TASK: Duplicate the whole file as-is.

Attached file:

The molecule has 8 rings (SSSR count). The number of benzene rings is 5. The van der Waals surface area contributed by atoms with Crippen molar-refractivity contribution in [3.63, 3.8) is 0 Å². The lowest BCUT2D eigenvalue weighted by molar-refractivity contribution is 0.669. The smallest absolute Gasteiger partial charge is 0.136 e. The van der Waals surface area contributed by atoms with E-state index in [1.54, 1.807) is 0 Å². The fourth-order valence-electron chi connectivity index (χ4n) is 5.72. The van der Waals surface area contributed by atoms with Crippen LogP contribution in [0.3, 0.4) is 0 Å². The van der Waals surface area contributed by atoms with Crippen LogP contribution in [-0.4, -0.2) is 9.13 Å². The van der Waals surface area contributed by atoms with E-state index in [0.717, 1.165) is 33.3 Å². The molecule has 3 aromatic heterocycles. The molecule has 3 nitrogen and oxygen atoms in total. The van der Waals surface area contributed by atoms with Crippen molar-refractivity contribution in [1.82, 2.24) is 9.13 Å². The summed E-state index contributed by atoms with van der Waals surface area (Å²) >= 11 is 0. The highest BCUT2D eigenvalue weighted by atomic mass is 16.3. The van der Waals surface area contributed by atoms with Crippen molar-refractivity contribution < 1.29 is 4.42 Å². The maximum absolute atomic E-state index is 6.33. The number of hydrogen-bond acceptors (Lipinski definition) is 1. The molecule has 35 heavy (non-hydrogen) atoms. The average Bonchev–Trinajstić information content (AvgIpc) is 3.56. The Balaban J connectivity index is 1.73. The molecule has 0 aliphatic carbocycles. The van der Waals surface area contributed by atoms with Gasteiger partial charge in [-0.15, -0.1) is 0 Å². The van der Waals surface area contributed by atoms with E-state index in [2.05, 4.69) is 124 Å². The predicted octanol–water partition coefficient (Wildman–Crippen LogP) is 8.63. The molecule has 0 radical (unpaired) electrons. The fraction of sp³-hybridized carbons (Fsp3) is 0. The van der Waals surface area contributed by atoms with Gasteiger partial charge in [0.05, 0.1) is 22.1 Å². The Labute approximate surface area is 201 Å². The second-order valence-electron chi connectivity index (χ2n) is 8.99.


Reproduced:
The molecule has 8 rings (SSSR count). The number of benzene rings is 5. The van der Waals surface area contributed by atoms with Crippen molar-refractivity contribution in [3.63, 3.8) is 0 Å². The lowest BCUT2D eigenvalue weighted by molar-refractivity contribution is 0.669. The smallest absolute Gasteiger partial charge is 0.136 e. The van der Waals surface area contributed by atoms with E-state index in [1.54, 1.807) is 0 Å². The fourth-order valence-electron chi connectivity index (χ4n) is 5.72. The van der Waals surface area contributed by atoms with Crippen LogP contribution in [0.3, 0.4) is 0 Å². The van der Waals surface area contributed by atoms with Crippen LogP contribution in [-0.4, -0.2) is 9.13 Å². The van der Waals surface area contributed by atoms with E-state index in [0.717, 1.165) is 33.3 Å². The molecule has 3 aromatic heterocycles. The molecule has 3 nitrogen and oxygen atoms in total. The van der Waals surface area contributed by atoms with Crippen molar-refractivity contribution in [1.82, 2.24) is 9.13 Å². The summed E-state index contributed by atoms with van der Waals surface area (Å²) >= 11 is 0. The highest BCUT2D eigenvalue weighted by atomic mass is 16.3. The van der Waals surface area contributed by atoms with Crippen molar-refractivity contribution < 1.29 is 4.42 Å². The maximum absolute atomic E-state index is 6.33. The number of hydrogen-bond acceptors (Lipinski definition) is 1. The molecule has 35 heavy (non-hydrogen) atoms. The average Bonchev–Trinajstić information content (AvgIpc) is 3.56. The Balaban J connectivity index is 1.73. The molecule has 0 aliphatic carbocycles. The van der Waals surface area contributed by atoms with Gasteiger partial charge in [-0.15, -0.1) is 0 Å². The van der Waals surface area contributed by atoms with E-state index in [2.05, 4.69) is 124 Å². The predicted octanol–water partition coefficient (Wildman–Crippen LogP) is 8.63. The molecule has 0 radical (unpaired) electrons. The fraction of sp³-hybridized carbons (Fsp3) is 0. The van der Waals surface area contributed by atoms with Gasteiger partial charge in [0.05, 0.1) is 22.1 Å². The Labute approximate surface area is 201 Å². The second-order valence-electron chi connectivity index (χ2n) is 8.99.